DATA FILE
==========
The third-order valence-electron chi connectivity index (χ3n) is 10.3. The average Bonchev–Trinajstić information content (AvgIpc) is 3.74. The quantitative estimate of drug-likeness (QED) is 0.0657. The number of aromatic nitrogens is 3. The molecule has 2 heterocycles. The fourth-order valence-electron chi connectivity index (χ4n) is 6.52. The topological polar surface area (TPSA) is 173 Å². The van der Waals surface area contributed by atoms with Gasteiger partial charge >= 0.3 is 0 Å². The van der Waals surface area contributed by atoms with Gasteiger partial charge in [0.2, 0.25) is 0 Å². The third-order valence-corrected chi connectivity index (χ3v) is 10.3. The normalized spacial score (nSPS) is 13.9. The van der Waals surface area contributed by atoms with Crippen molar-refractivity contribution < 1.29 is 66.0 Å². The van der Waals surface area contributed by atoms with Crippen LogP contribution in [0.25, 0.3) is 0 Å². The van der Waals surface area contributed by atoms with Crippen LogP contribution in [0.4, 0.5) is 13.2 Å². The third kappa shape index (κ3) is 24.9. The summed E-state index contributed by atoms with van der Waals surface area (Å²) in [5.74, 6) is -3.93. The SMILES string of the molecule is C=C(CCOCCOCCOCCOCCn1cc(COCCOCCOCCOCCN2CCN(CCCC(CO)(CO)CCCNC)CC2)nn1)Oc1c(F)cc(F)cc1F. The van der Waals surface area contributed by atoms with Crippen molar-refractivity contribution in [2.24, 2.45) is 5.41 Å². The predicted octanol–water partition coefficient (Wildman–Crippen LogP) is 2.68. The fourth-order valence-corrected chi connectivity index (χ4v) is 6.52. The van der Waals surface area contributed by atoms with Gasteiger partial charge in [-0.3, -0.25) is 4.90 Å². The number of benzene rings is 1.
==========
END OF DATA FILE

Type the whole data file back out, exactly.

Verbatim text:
The third-order valence-electron chi connectivity index (χ3n) is 10.3. The average Bonchev–Trinajstić information content (AvgIpc) is 3.74. The quantitative estimate of drug-likeness (QED) is 0.0657. The number of aromatic nitrogens is 3. The molecule has 2 heterocycles. The fourth-order valence-electron chi connectivity index (χ4n) is 6.52. The topological polar surface area (TPSA) is 173 Å². The van der Waals surface area contributed by atoms with Gasteiger partial charge >= 0.3 is 0 Å². The van der Waals surface area contributed by atoms with Gasteiger partial charge in [0.2, 0.25) is 0 Å². The third-order valence-corrected chi connectivity index (χ3v) is 10.3. The normalized spacial score (nSPS) is 13.9. The van der Waals surface area contributed by atoms with Crippen molar-refractivity contribution < 1.29 is 66.0 Å². The van der Waals surface area contributed by atoms with Crippen LogP contribution in [0.25, 0.3) is 0 Å². The van der Waals surface area contributed by atoms with Crippen LogP contribution in [0.4, 0.5) is 13.2 Å². The third kappa shape index (κ3) is 24.9. The summed E-state index contributed by atoms with van der Waals surface area (Å²) in [5.74, 6) is -3.93. The SMILES string of the molecule is C=C(CCOCCOCCOCCOCCn1cc(COCCOCCOCCOCCN2CCN(CCCC(CO)(CO)CCCNC)CC2)nn1)Oc1c(F)cc(F)cc1F. The van der Waals surface area contributed by atoms with Crippen molar-refractivity contribution in [2.24, 2.45) is 5.41 Å². The predicted octanol–water partition coefficient (Wildman–Crippen LogP) is 2.68. The fourth-order valence-corrected chi connectivity index (χ4v) is 6.52. The van der Waals surface area contributed by atoms with Gasteiger partial charge in [-0.3, -0.25) is 4.90 Å². The number of benzene rings is 1.